Neil Rathmell

100+ essays on literary topics

A Reader’s Diary, 23 October 2013

If Hateship, friendship, courtship, loveship, marriage had not been the book chosen for the July meeting of the Shrewsbury Coffeehouse book group, I would have read nothing by Alice Munro before she became the latest recipient of the Nobel Prize for Literature. The quote from the Daily Mail on the cover of the paperback suggests they would have been less surprised by the award than I was. ‘Another breathtaking demonstration of her mastery of the short story… No one could possibly dispute Munro’s greatness; the genius of her seamless, unmatchable prose which nets up the flow of everyday life so miraculously.’ Well, I could. Admittedly, I was the only one in the book group who did, though no one I think was quite as breathless in their praise of her as the Daily Mail. The Nobel Prize citation describes her as ‘a master of the contemporary short story’, which begs an important and, as far as I know, so far unanswered question: what is the contemporary short story? A quote from the New Statesman on the back cover suggests one answer: ‘these melancholy, autumnal tales of small-town Canadian life demonstrate the gentle power of the short story at its best.’ A sort of Canadian Cranford then. I like Mary Gaskell, but I don’t consider Cranford to be her best book and, if mastery of the contemporary short story means nothing more than writing in a Cranford sort of way about small-town Canadian life, is it really worth a Nobel Prize? To compare like with like, do the short stories of Alice Munro really stand up to those of Nadine Gordimer (1991), Gabriel Garcia Márquez (1982), Isaac Bashevis Singer (1978) or Rabindranath Tagore (1913)?

Mid-Wales Opera brought its production of Benjamin Britten’s Albert Herring to Shrewsbury last week, bringing a tale of small-town Suffolk life, based on a tale by Maupassant of small-town Normandy life, to a small town in Shropshire. The production was excellent in every respect but one. Both Maupassant and Britten (or Eric Crozier, who wrote the libretto) were very specific about time and place. The narrator of Maupassant’s short story, Le rosier de Madame Husson, is a Parisian who meets up with an old school friend, now firmly and unapologetically ensconced in a provincial town. It’s the friend who tells the story (a story told at second-hand, as in all the best short stories) and who, by mixing affection for his neighbours with amusement at their foibles, creates a picture of small-town life which does more than just poke fun. Britten and Crozier do the same. But to work, the place has to be Suffolk and the time has to be between the wars. Setting Albert Herring in the Thatcher era, as this production does, blunts the edge of the satire. Trying to make the opera more relevant to a contemporary audience, it only makes it less so. It is always better to credit your audience with the intelligence to draw their own conclusions about the relevance of a historical period to our own time than to spell it out for them.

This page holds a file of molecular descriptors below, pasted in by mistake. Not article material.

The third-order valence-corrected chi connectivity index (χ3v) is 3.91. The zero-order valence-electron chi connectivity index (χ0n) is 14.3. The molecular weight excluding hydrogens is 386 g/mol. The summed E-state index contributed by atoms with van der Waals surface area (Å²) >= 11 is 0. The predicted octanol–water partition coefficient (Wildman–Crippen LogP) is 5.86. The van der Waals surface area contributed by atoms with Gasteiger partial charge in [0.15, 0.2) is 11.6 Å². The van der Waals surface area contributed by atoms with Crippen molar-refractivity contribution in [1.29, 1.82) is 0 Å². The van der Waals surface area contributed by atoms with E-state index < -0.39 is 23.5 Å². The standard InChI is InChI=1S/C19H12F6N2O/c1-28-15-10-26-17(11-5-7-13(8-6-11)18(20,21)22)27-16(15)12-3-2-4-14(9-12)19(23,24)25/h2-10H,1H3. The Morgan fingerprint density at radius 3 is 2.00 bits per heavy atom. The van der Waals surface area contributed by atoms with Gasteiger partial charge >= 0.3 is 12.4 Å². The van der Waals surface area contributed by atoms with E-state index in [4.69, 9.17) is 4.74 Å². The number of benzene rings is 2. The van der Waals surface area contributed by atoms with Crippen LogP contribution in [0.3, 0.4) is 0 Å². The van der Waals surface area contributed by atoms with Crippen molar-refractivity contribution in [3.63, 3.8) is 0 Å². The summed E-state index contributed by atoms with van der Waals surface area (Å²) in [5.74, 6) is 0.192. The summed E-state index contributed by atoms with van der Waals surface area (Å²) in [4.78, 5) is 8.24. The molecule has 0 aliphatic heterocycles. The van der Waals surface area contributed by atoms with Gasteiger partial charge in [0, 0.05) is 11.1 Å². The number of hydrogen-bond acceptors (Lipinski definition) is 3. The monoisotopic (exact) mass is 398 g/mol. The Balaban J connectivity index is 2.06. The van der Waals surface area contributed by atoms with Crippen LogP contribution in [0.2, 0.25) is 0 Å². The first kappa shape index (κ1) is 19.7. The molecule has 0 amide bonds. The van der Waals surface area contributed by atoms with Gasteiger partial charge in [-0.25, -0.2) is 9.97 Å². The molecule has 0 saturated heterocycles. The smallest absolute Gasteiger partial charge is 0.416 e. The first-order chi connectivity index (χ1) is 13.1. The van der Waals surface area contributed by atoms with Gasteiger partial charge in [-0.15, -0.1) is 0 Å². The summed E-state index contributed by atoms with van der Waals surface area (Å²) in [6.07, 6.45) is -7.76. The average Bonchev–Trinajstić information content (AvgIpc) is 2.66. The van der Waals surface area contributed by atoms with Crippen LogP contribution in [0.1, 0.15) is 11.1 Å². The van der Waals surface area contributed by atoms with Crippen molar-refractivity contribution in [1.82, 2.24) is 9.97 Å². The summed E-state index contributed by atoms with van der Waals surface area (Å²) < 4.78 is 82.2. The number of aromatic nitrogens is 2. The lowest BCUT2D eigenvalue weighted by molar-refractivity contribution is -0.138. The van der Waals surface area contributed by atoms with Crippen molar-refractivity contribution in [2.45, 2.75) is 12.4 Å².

albert herring 03  le rosier de mme husson 03  

I have just bought a Kindle and, whatever its other advantages might turn out to be, it has already proved itself the best way to read books in foreign languages. Not having a copy of Le rosier de Madame Husson, I downloaded it to my new Kindle in the original French. Instead of having to put the book down every time I came across a word that I didn’t know, all I had to do was put my finger on the word and up popped the dictionary definition (in dictionary format, with all forms of the word explained). Even better, it keeps a list of the words for me, so that I can test myself on them later. Brilliant! I’m sure that I will continue to enjoy reading English books in their traditional form, but it will be the Kindle from now on for books in French.

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Coming soon – 10 RULES FOR READING POETRY ALOUD. Read it here on 30 October.

The next entry in my Reader’s Diary is due on 6 November.

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